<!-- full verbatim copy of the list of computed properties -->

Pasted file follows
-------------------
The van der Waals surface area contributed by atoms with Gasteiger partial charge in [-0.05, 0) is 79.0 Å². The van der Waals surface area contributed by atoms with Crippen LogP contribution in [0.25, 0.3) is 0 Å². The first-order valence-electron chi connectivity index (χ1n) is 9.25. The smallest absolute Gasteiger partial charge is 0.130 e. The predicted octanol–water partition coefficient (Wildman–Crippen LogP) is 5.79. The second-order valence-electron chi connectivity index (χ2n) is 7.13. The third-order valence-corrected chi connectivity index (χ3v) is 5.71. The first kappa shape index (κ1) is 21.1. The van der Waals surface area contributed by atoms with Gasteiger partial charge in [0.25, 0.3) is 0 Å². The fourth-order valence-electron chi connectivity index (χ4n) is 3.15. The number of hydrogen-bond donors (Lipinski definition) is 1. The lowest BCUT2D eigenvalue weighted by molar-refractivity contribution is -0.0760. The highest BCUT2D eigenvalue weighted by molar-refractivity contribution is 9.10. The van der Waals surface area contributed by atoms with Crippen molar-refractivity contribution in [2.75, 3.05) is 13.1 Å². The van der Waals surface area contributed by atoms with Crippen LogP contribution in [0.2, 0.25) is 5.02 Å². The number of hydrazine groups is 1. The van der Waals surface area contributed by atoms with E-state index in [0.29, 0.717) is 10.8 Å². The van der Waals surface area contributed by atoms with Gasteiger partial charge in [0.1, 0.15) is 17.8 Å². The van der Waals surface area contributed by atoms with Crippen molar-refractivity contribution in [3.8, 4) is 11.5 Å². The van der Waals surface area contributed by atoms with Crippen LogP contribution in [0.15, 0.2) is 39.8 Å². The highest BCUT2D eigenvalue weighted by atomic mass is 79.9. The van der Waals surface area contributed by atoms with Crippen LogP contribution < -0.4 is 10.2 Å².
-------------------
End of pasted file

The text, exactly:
The van der Waals surface area contributed by atoms with Gasteiger partial charge in [-0.05, 0) is 79.0 Å². The van der Waals surface area contributed by atoms with Crippen LogP contribution in [0.25, 0.3) is 0 Å². The first-order valence-electron chi connectivity index (χ1n) is 9.25. The smallest absolute Gasteiger partial charge is 0.130 e. The predicted octanol–water partition coefficient (Wildman–Crippen LogP) is 5.79. The second-order valence-electron chi connectivity index (χ2n) is 7.13. The third-order valence-corrected chi connectivity index (χ3v) is 5.71. The first kappa shape index (κ1) is 21.1. The van der Waals surface area contributed by atoms with Gasteiger partial charge in [0.25, 0.3) is 0 Å². The fourth-order valence-electron chi connectivity index (χ4n) is 3.15. The number of hydrogen-bond donors (Lipinski definition) is 1. The lowest BCUT2D eigenvalue weighted by molar-refractivity contribution is -0.0760. The highest BCUT2D eigenvalue weighted by molar-refractivity contribution is 9.10. The van der Waals surface area contributed by atoms with Crippen molar-refractivity contribution in [2.75, 3.05) is 13.1 Å². The van der Waals surface area contributed by atoms with Crippen LogP contribution in [0.2, 0.25) is 5.02 Å². The number of hydrazine groups is 1. The van der Waals surface area contributed by atoms with E-state index in [0.29, 0.717) is 10.8 Å². The van der Waals surface area contributed by atoms with Gasteiger partial charge in [0.1, 0.15) is 17.8 Å². The van der Waals surface area contributed by atoms with Crippen molar-refractivity contribution in [3.8, 4) is 11.5 Å². The van der Waals surface area contributed by atoms with Crippen LogP contribution in [0.15, 0.2) is 39.8 Å². The highest BCUT2D eigenvalue weighted by atomic mass is 79.9. The van der Waals surface area contributed by atoms with Crippen LogP contribution < -0.4 is 10.2 Å².